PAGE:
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Sabalenka subdues Rybakina for breakthrough Slam crown at Australian Open

Sabalenka subdues Rybakina for breakthrough Slam crown at Australian Open

MELBOURNE: Aryna Sabal­enka bludgeoned her way to a maiden Grand Slam title at the Australian Open with a 4-6, 6-3, 6-4 win over Kazakh Elena Rybakina on Saturday in a thrilling final between two of the most exciting power-hitters in the women’s game.

Sabalenka’s 11th straight win of the year will propel the Belarusian fifth seed back to her career-high ranking of number two behind Iga Swiatek as she reaps the rewards of her improved mental stability.

Success has followed a period of introspection and change for Sabalenka, who had often appeared to let her emotions halt her progress on the big stage, as she dropped her sports psychologist in pre-season.

Sabalenka also worked with a biomechanics trainer to improve her cannonball serve, which tended to fail her in big moments in the past, and the results were evident before the year’s first Grand Slam as she won the Adelaide International 1 title.

After finally securing her first Grand Slam on Saturday, she dropped to the floor in delight and then walked up to Rybakina’s side of the court.

The 24-year-old Sabalenka wiped away tears before getting a warm hug from Moscow-born Rybakina, who played a full part in high-quality 2hr 28min arm-wrestle on Rod Laver Arena.

Sabalenka then ran to her player’s box to celebrate with her emotional entourage. Her coach Anton Dubrov was seen crying with joy at one point.

“Thanks so much for an amazing atmosphere,” said Sabalenka, who received the trophy from former world number one Billie Jean King. “And of course my team, the craziest team on tour. We’ve been through a lot of downs last year, we worked so hard. I hope next year I come back and I show you even better tennis, and you guys support me even more.”

Turning to beaten 22nd seed Rybakina, she added: “You’re such a great player and of course we are going to have many more battles, hopefully in finals of the Grand Slams.”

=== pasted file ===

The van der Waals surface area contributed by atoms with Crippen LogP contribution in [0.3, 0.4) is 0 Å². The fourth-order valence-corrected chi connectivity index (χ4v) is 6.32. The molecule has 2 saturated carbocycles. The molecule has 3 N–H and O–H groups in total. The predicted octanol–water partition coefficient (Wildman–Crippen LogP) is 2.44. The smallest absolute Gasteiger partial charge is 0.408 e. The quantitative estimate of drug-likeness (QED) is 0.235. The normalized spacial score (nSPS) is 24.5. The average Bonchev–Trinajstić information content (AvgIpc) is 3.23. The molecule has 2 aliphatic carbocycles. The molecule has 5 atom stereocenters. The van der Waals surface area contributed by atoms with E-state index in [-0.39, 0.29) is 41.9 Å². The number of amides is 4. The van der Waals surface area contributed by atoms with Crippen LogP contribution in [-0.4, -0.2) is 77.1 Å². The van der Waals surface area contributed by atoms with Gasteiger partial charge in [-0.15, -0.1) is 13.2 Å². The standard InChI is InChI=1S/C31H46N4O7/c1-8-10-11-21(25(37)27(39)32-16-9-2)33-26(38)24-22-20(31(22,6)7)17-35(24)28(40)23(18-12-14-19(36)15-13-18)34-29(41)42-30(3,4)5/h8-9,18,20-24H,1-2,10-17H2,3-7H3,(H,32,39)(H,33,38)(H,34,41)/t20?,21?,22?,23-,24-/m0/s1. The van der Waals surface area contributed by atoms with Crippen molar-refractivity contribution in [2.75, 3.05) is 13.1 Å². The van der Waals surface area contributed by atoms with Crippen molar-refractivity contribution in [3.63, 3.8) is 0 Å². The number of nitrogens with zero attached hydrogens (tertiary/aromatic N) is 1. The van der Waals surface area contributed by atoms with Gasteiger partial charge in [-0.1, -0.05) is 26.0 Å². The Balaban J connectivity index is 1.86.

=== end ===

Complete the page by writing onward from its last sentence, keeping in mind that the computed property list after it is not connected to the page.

Asked by reporters if it was the greatest match she had ever played, Sabalenka said: “I would say it was. She played unbelievable tennis. I fought so hard to win this one. I think the tennis was great... I really enjoyed this battle.”

With Russian and Belarusian players competing as individuals without national affiliation in Melbourne due to Russia’s invasion of Ukraine, Sabalenka becomes the first neutral athlete to win a major. But she played down the significance of the change.

“I think everyone still knows that I’m Belarusian player. That’s it,” she told reporters flatly.

The finale was a captivating match of brutal groundstrokes, precision serving and wonderful rallies from two players at the top of their game.

It was a fitting end to two weeks of drama and shocks at Melbourne Park.

“I need a few more days to realise what just happened,” Sabalenka told Australia’s Channel Nine. “Oh my god, I’m speechless, to be honest.”

Rybakina, who triumphed at Wimbledon last year, came into the final high on confidence as the first woman since Jennifer Capriati in 2001 to beat three Grand Slam winners along the way after toppling Swiatek, Jelena Ostapenko and Victoria Azarenka.

She cruised through the first set in 34 minutes but Sabalenka scrapped her way back in a 57-minute second set to take it to a nervy decider.

It was then a case of which of the big servers would blink first in a toe-to-toe battle.

At 3-3 Rybakina could not find enough first serves and though she saved two break points, a third was too much, and Sabalenka had the finish line in sight.

Another ace took her to 5-3 but the 23-year-old Rybakina held to force Sabalenka to test her nerves and serve for the championship.

She was up to the challenge, but needed four nerve-shredding match points after a display where she hit an astonishing 51 winners and 17 aces. “I just kept telling myself that nobody said this is going to be easy. She’s going to fight, this is the final, just work for it,” Sabalenka said afterwards, describing how she got through those four match points.

“Take a deep breath and just work. I was just super happy that I was able to handle all the emotions in the last game, it was super tough for me,” added Sabalenka, who had reached three Grand Slam semi-finals before this year but never gone farther.

Rybakina will have the consolation of breaking into the top 10 for the first time, after reaching her second Grand Slam final in seven months.

She was awarded no ranking points for her Wimbledon win because of the ban on Russian and Belarusian players there.

“I don’t think tomorrow I’m going to feel different just because of the ranking now,” said a disappointed Rybakina, who is projected to rise to 10th from her current 25th when the new rankings are published on Monday.

Rybakina acknowledged how hard her opponent had worked for her first major title.

“Hopefully we’re going to have many more battles,” she said. “I had goosebumps when everyone was cheering for us... I’m looking forward to coming back next year.. It was an amazing two weeks for me and hopefully I’m going to have the same results and even better.”

Published in Dawn, January 29th, 2023

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